The Irrefutable Laws of Grammar

There are none. 

There I said it. This is what I say in the silence of my own mind whenever I smile back at a person who just told me “I can proofread your work. I’m really good at spelling and grammar.”

Oh man. Wow. Where do I start? (Perhaps I’ll start by prefacing the body of this blog post by warning you its a bit ranty. Yes! I’ll start there.)

This post might be a bit ranty. You’ve been warned.

Language has always evolved. It does this over time. Its inevitable. We change. Our technology changes. Its inevitable that our language does.

Twice in this blog, I’ve done something that wouldn’t have been done ten years ago. I wrote “Its” and I didn’t use an apostrophe. Guess what: that’s no big deal. The little word “Its” is now acceptable without the apostrophe. Its (see what I did there) part of the evolution of language.

In previous years, there would have been an apostrophe there regardless of whether it was plural or possessive.

Now, just because there are no irrefutable laws of grammar due to the evolving nature of language, doesn’t mean there aren’t any golden rules.

Consistency is one of those golden rules. If you start a manuscript using Australian English, don’t switch to American English half way through, or decide to use American spelling for some words. If you decide you do need an apostrophe in “its” then use it the whole way through your manuscript. If you decide on using the Oxford comma, use it all the way through your piece.

Consistency is one of those things that you need an editor for. Often a writer will lapse over the course of a manuscript and switch to another style. A good editor will pick this up. My weakness is quotation marks. This can be a problem if you write thought sequences and dialogue close together. I usually use single quotations and italicised text for thoughts, and double quotation marks and non-italics for dialogue. But…sometimes in the heat of creativity, I get mixed up.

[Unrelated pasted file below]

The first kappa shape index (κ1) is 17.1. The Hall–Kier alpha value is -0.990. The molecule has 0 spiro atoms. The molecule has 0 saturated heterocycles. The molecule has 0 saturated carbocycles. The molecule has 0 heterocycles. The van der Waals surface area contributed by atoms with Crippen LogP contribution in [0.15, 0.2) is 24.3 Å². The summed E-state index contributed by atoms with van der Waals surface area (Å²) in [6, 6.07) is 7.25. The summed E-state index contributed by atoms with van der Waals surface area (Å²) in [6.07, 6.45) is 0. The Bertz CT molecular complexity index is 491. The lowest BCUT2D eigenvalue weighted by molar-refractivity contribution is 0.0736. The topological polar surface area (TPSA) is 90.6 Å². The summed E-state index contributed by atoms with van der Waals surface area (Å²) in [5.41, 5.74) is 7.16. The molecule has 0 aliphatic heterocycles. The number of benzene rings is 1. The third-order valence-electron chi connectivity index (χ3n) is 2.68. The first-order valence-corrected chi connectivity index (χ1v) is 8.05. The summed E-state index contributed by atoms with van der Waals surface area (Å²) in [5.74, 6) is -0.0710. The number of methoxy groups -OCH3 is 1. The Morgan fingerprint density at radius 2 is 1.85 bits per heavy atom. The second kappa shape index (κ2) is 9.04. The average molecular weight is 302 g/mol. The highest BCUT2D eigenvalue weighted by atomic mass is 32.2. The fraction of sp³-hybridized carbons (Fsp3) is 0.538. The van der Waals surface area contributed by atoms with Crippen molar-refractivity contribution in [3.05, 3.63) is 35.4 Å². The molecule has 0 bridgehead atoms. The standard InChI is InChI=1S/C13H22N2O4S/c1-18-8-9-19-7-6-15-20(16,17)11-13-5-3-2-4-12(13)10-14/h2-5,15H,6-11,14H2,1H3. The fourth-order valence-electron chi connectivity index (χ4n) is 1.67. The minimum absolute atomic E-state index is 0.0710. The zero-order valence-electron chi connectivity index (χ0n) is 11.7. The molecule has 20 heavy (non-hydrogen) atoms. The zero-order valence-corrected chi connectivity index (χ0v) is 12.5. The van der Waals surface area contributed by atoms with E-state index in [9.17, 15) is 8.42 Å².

Consistency with spelling, grammar, capitalisation, quotation marks and formatting make a manuscript stand out. So that’s golden rule #1 in my book.

Keeping a watch on descriptive words is another golden rule. Okay, it might not be a golden rule for everyone but it sure should be, especially in creative writing. I read one novel (which was amazing) but it had this little irritating factor: the main character was always giving a ‘sardonic’ comments/smirks/demands/etc. It was like she found a new word and went “Oh! I like this one. I’ll put it in everything.”

Another book I read featured a main character who looked like she was an Irritable Bowel Syndrome sufferer, simply because the only way she expressed emotion involved her stomach. (her stomach twanged/pinched/lurched/tightened/etc. This type of repetition in descriptive words can get a little old after a while!

There are some words that you can’t avoid repeating in a paragraph: the, there, that, and, or, the – that sort of thing. However, repeated descriptive words can be avoided. If you have described something as “unruly” once in a paragraph and are tempted to use the word again, try “unkempt” or another descriptor. It keeps the writing fresh. is a wonderful tool! You even learn stuff.

Good punctuation is absolutely a golden rule. I like to make sure I’m not overusing exclamation marks, so that when I do, they’re effective. I also like to decide whether or not to use the Oxford comma and then stick like glue to that style. Capitalisation is also a tricky thing. Decide at the beginning what you are going to cap and stick to it. This does hail back to the consistency rule, but it rated its own mention because it has to do with commas and such. If you don’t nail it on punctuation, you won’t nail it on expression.

Now, all of this sounds easy – right? Anyone can check over a big manuscript for this type of thing, right?

In fact, it isn’t all that easy. It takes a trained eye. An untrained eye will (hopefully) get caught up in the suspense of your storyline and forget to see whether you are consistent in your hyphenation, punctuation, capitalisation, descriptors, etc. Sure, the big typographical errors will be more obvious, but some won’t. For example, if you are really into a story and not reading every word individually “the” and “they” will sound the same in their heads. There is no misspelled word, so it gets through.

Just a few little flags for you! There are many more golden rules in the great and grand world of grammar. But these are the only three that would fit in a blog post on a Friday afternoon. I’ll return with part two. But for now, I’m off to celebrate another week closed and another book published!





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